Data governance is quite a hot topic these days, with more people becoming sensitized to the importance of establishing policies regarding the meaning and management of business information and the way that it is processed, updated and transformed. We think of a metadata management program as the articulation of those policies and the measurement of how effectively those policies are applied, as well as the description of the state of the enterprise’s data assets. Doing so leads us to the conclusion that implementing a program to manage metadata is foundational to the process of data governance.
When we talk about data governance and metadata, we are fond of talking about getting to the single source of the truth. In the undertaking of a data governance program, how shall we start looking for that truth? We could start by establishing a data governance committee or task force and asking this group to establish policies, define business entities and create rules about relationships between them. These are important tasks, but once we complete them, we have to apply the results to our systems. This approach could begin without any basis of information that describes the “as-built” or “as-is” environment, so it could only proceed in a relatively abstract fashion. Management is not typically so fond of abstraction; reference to existing conditions and how implementation of a program is going to impact existing conditions and produce bottom line results is usually required.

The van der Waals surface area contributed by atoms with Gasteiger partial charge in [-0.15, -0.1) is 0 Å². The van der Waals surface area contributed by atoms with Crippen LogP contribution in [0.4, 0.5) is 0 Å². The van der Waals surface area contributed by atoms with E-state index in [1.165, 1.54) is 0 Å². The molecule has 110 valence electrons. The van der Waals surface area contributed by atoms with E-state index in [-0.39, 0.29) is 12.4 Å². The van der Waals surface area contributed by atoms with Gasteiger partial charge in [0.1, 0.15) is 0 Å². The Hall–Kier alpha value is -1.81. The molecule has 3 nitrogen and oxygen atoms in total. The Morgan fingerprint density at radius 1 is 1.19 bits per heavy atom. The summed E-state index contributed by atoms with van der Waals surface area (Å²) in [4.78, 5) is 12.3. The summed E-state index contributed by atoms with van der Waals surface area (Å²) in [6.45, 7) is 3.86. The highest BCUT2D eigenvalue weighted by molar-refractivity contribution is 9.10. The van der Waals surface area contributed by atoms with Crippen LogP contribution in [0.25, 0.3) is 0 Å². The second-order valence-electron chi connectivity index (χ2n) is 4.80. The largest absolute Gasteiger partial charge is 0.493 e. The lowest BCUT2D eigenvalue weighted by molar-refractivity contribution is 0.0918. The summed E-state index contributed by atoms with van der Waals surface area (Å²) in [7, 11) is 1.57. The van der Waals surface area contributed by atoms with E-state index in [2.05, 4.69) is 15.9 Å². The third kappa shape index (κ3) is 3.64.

This takes us to a different starting point, one in which management first approves an initiative to capture and organize metadata associated with existing business processes, then the governance team can use the information yielded by this initiative to inform the governance process. This can be a daunting challenge, especially in times of tight budgets and the need for any activity to show fast ROI.
At the beginning of a metadata capture effort, one must make a build-or-buy decision with respect to the approach to be used to gather and present metadata that describes enterprise information systems. Commercial-off-the-shelf packages have the advantage of bringing a predefined repository model to the table, and the vendors of those products have made substantial investments in bringing metadata from various enterprise systems into their repositories. Some of them have put an effort into designing and implementing a meaningful Web-based user interface and usable application programming interfaces that enable users to access metadata in context.
Primary Focus Areas